Everyone's communication style is different and what works for one individual might not work for another. However, it is extremely important that you find a way in which you are comfortable communicating with your healthcare team. When you get answers to your questions, you feel confident about the healthcare you are receiving.
You might think that it is disrespectful to question your healthcare team. However, asking reasonable questions is not disrespectful. If you tell your team what you do and don’t understand, they will be able to create the best treatment plan for you. Knowing you can ask questions builds trust with your healthcare team.
Write down your questions and concerns before the visit so that you don’t forget them. If you need an interpreter to communicate, ask for one when making the appointment. It is easier for the doctor to plan for having an interpreter present before the visit than when you arrive. Having a family member or friend at the visit can help make sure that important information is given to the healthcare team and that the best treatment plan is created. Some signs that you may need better communication with your healthcare team include:
If one member of the team cannot answer a question, other members of your team should be able to help. If you continue to have problems, it is OK to change healthcare professionals.
Members of your healthcare team sometimes suggest that you seek a second opinion or direct you to someone else who they feel can better answer your questions. This does not mean that they don't care about you or your question. It usually means they want to make sure you get the best possible answer. Not all healthcare professionals communicate in the same way. That is why it's even more important that you communicate your concerns and ask members of your healthcare team questions when you aren't sure about what they are telling you.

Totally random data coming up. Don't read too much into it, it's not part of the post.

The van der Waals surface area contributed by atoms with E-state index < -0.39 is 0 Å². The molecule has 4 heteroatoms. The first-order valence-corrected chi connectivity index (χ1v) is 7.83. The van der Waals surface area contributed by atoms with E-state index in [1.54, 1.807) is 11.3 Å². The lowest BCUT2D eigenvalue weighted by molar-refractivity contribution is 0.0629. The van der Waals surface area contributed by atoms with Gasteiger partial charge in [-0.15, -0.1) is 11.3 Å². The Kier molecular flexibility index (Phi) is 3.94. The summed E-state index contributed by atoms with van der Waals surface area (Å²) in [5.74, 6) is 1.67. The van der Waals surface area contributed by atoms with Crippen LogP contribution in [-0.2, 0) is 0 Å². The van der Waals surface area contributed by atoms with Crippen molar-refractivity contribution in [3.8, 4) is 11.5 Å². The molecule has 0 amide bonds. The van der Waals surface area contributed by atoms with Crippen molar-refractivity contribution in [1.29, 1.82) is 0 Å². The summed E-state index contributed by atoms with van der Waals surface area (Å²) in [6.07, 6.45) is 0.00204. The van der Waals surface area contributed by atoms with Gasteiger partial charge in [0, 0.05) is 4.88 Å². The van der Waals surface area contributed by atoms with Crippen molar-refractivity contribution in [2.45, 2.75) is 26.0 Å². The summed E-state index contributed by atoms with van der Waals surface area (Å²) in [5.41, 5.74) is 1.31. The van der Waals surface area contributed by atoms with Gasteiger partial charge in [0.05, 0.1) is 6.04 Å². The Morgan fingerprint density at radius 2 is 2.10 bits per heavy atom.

Good communication with your healthcare team can help you:
You may not be familiar with certain medical terms or know anything about the types of medicines your healthcare team prescribes. Asking a lot of questions may be the only way you are able to understand how to best take care of your health. Having open lines of communication with your healthcare team will help make you aware of any changes in healthcare, treatments, or insurance coverage.
Sometimes you may need to communicate in-between visits. If it's something that can wait, but you want to know before your next scheduled appointment, either schedule an appointment for an earlier date or ask the member of your healthcare team to call to discuss your concerns over the phone. You can also write a list of your questions and fax or mail this list to your healthcare team. They can prepare answers and then call you to discuss them.
When working against time deadlines and staying in front of the weather, sometimes farmers and ranchers don’t pay enough attention to their nutrition and drinking enough fluids. For example, it is not uncommon for a combine operator to go for hours in the driver’s seat during harvest without stopping to rest. The work has to get done, animals have to be fed, and machinery has to be repaired. Running the farm or ranch is a priority, and taking time to eat and stay hydrated gets squeezed in when it is absolutely necessary. While such strategies may work in the short-term it is ultimately detrimental to one’s health.
Nutrition is an important part of an overall health plan for everyone. Nutrition is defined as a process of providing or obtaining the food necessary for health and growth. No rancher would willingly raise cattle without considering the proper nutrition needed to promote herd health and animal condition. A farmer would not put all the intensive inputs of farming (fuel, machinery maintenance, seed, and time) into raising a crop and then forget to water the plants and amend the nutritional balance of the soil. So likewise, the farmer or rancher should not neglect his or her own body’s need for fuel and hydration.
In addition, farmers and ranchers with disabilities must often follow recommendations specific to their health conditions. For example, someone using blood-thinning medications would need to avoid eating dark leafy vegetables like kale or broccoli. These vegetables are rich in Vitamin K, which is involved in blood clotting, and interferes with the purpose of the medicine. On the other hand, someone might benefit from adding dark leafy greens to the dinner table for general nutrition needs.